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Disenfranchisement News

From:The Sentencing Project


Alabama

House approves bill that defines which offenses result in forfeiture of voting rights

The House of Representatives recently approved a bill that would create a definitive list of felony offenses that prohibit people from voting. Under current law, anyone convicted of a felony involving “moral turpitude” loses their voting rights, but Alabama’s Constitution does not define those crimes further. Some county registrars interpret the Constitution to mean any felony conviction prohibits voting, while other counties use a list of offenses identified in a previous court case.
Republican Rep. Mike Jones, sponsor of the bill, says the goal is “to make sure we’re not keeping people from voting who should be voting.” The bill identifies 38 offenses that would result in disenfranchisement, including drug trafficking, murder, rape, theft, bigamy, and terrorism charges. A person with a felony conviction not on the list would be eligible for rights restoration.

Maryland

Governor vetoes bill to restore voting rights to 40,000 people

Republican Governor Larry Hogan vetoed a bill that would have restored voting rights to people immediately after prison, rather than waiting until they’ve completed parole or probation. The bill would have impacted an estimated 40,000 disenfranchised Marylanders. The Senate passed the measure with the minimum votes needed to override a veto, but the House was two votes short for an override. In a letter to legislative leaders, Governor Hogan said that restoring voting rights to people after they have completed probation or parole “achieves the proper balance between repayment of obligations to society for a felony conviction and the restoration of the various restricted rights.”
Communities United, a social justice advocacy group that supported the measure, criticized the veto saying: “Governor Hogan has learned nothing from the uprising in Baltimore and what the city and state residents need. Freddie Gray’s West Baltimore neighborhood has the highest rate of disenfranchisement in the state. Former felons need a voice and the ability to influence what happens in their communities and lives.”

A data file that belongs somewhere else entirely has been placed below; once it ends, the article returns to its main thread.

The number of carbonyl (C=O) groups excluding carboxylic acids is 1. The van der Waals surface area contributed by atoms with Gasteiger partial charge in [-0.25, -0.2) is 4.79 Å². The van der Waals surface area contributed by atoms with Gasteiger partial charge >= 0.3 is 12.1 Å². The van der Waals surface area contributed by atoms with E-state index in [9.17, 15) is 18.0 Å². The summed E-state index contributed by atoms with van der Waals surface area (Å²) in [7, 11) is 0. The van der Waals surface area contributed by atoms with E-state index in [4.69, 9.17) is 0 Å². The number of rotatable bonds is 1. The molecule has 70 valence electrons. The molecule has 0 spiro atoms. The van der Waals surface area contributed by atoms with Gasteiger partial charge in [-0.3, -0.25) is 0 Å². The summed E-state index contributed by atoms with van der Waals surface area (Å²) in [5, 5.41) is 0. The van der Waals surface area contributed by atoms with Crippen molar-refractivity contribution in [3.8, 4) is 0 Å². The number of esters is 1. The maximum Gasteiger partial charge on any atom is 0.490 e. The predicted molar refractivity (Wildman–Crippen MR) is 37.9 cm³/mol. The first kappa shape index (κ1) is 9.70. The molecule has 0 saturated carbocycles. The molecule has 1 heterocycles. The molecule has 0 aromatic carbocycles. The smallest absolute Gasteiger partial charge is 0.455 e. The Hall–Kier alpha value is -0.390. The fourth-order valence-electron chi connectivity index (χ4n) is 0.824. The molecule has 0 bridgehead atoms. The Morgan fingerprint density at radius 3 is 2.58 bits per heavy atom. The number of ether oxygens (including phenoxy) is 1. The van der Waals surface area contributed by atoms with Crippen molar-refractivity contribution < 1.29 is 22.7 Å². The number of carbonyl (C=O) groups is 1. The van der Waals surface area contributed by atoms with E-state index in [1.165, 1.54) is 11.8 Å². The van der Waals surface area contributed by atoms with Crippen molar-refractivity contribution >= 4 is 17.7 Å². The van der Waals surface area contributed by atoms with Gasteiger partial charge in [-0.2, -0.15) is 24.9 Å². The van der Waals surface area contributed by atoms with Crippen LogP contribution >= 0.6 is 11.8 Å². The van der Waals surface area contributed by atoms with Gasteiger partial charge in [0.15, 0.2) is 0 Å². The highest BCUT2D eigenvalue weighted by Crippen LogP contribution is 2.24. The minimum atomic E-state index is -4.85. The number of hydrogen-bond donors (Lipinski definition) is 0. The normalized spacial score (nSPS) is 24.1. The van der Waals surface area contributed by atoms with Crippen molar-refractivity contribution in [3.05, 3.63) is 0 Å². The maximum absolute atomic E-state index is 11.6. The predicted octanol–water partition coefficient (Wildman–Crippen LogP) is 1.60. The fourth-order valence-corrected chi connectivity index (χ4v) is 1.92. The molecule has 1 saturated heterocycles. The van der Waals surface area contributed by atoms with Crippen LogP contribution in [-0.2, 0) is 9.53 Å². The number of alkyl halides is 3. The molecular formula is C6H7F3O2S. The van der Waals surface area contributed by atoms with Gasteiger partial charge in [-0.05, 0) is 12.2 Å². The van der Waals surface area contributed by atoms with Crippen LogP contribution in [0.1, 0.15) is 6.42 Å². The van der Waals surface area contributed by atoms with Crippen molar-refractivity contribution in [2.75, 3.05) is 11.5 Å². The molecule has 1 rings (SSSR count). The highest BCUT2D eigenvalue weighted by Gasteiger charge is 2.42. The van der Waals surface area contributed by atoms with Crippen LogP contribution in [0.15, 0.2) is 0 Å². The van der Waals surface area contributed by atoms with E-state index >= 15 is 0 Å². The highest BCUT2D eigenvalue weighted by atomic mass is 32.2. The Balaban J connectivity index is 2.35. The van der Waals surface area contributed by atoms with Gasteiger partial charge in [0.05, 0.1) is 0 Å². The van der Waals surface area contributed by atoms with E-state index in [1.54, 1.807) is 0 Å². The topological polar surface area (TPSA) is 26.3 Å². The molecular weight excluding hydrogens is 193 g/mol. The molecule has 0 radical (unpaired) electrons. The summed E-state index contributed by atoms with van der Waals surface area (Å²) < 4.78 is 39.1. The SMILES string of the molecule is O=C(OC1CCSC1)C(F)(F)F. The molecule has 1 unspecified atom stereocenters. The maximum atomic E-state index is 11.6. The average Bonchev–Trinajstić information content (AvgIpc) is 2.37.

Democratic Sen. Joan Carter Conway says she needs to gather just a handful of votes in each chamber to override the veto when the General Assembly convenes next January.

Minnesota

Voting rights provision stripped from public safety bill

Due to strong Republican opposition, a provision to expand voting rights to people on probation and parole was dropped from a public safety bill negotiated by DFL Sen. Ron Latz and Republican Rep. Tony Cornish.
Sen. Latz expressed his disappointment and said, “I have been working… to find a pathway by which ‘Restore the Vote’ could be included in this conference committee report. Unfortunately I finally reached the conclusion that I could not see any pathway for that to happen.” Sen. Latz said House Republican leadership agreed to continue working on the issue and they will try to pass a bill next year.

National

Presidential candidates call for felony disenfranchisement reform

At a recent forum in Iowa, Democratic presidential frontrunner Hillary Clinton said people with felony convictions “ought to get a second chance” to vote. In 2005, while she was in the Senate, Clinton introduced the Count Every Vote Act to restore voting rights to people who have completed their felony prison, probation and parole sentence. Clinton has yet to elaborate on whether she still supports the boundaries for felony re-enfranchisement from her previous bill.
U.S. Sen. Rand Paul (R-KY) has repeatedly advocated for restoring voting rights for people convicted of certain crimes, and has made criminal justice reform a central theme in his presidential campaign. Earlier this year, Sen. Paul introduced the Civil Rights Voting Restoration Act, which would restore federal voting rights for people convicted of non-violent crimes.
In The Washington Post, Philip Bump recently speculated on what could have happened in the 2012 election if the 5.8 million disenfranchised Americans were allowed to vote. Using data from University of Florida professor Michael McDonald’s United States Election Project, Bump reported that the biggest increase in voter turnout would have been in Texas, followed by Georgia and Florida. He noted that the always-contested state of Florida is interesting because “the number of people who could gain the right to vote and then actually vote is twice the margin of victory for Obama in the state.”
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